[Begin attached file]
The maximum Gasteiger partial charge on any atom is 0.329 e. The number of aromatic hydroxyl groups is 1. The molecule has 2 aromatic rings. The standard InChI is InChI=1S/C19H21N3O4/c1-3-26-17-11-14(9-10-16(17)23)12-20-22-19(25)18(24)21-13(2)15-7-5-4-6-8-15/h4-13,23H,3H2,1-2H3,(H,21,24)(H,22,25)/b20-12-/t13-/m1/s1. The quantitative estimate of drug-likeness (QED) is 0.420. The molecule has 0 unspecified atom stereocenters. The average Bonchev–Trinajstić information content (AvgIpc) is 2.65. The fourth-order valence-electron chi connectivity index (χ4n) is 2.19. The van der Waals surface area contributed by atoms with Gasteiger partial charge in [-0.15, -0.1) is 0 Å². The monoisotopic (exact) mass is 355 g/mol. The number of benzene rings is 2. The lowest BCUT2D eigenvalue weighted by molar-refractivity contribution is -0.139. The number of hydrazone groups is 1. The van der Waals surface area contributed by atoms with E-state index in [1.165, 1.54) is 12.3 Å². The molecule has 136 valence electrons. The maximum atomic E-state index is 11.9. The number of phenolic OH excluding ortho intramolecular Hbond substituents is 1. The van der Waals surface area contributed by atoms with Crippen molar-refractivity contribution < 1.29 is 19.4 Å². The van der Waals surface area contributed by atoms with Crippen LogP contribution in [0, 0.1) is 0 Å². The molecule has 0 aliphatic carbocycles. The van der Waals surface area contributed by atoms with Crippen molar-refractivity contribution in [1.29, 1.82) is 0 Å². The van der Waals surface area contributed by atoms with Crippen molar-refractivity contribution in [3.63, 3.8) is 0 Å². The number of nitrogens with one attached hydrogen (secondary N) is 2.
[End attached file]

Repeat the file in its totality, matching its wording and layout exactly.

The maximum Gasteiger partial charge on any atom is 0.329 e. The number of aromatic hydroxyl groups is 1. The molecule has 2 aromatic rings. The standard InChI is InChI=1S/C19H21N3O4/c1-3-26-17-11-14(9-10-16(17)23)12-20-22-19(25)18(24)21-13(2)15-7-5-4-6-8-15/h4-13,23H,3H2,1-2H3,(H,21,24)(H,22,25)/b20-12-/t13-/m1/s1. The quantitative estimate of drug-likeness (QED) is 0.420. The molecule has 0 unspecified atom stereocenters. The average Bonchev–Trinajstić information content (AvgIpc) is 2.65. The fourth-order valence-electron chi connectivity index (χ4n) is 2.19. The van der Waals surface area contributed by atoms with Gasteiger partial charge in [-0.15, -0.1) is 0 Å². The monoisotopic (exact) mass is 355 g/mol. The number of benzene rings is 2. The lowest BCUT2D eigenvalue weighted by molar-refractivity contribution is -0.139. The number of hydrazone groups is 1. The van der Waals surface area contributed by atoms with E-state index in [1.165, 1.54) is 12.3 Å². The molecule has 136 valence electrons. The maximum atomic E-state index is 11.9. The number of phenolic OH excluding ortho intramolecular Hbond substituents is 1. The van der Waals surface area contributed by atoms with Crippen molar-refractivity contribution < 1.29 is 19.4 Å². The van der Waals surface area contributed by atoms with Crippen LogP contribution in [0, 0.1) is 0 Å². The molecule has 0 aliphatic carbocycles. The van der Waals surface area contributed by atoms with Crippen molar-refractivity contribution in [1.29, 1.82) is 0 Å². The van der Waals surface area contributed by atoms with Crippen molar-refractivity contribution in [3.63, 3.8) is 0 Å². The number of nitrogens with one attached hydrogen (secondary N) is 2.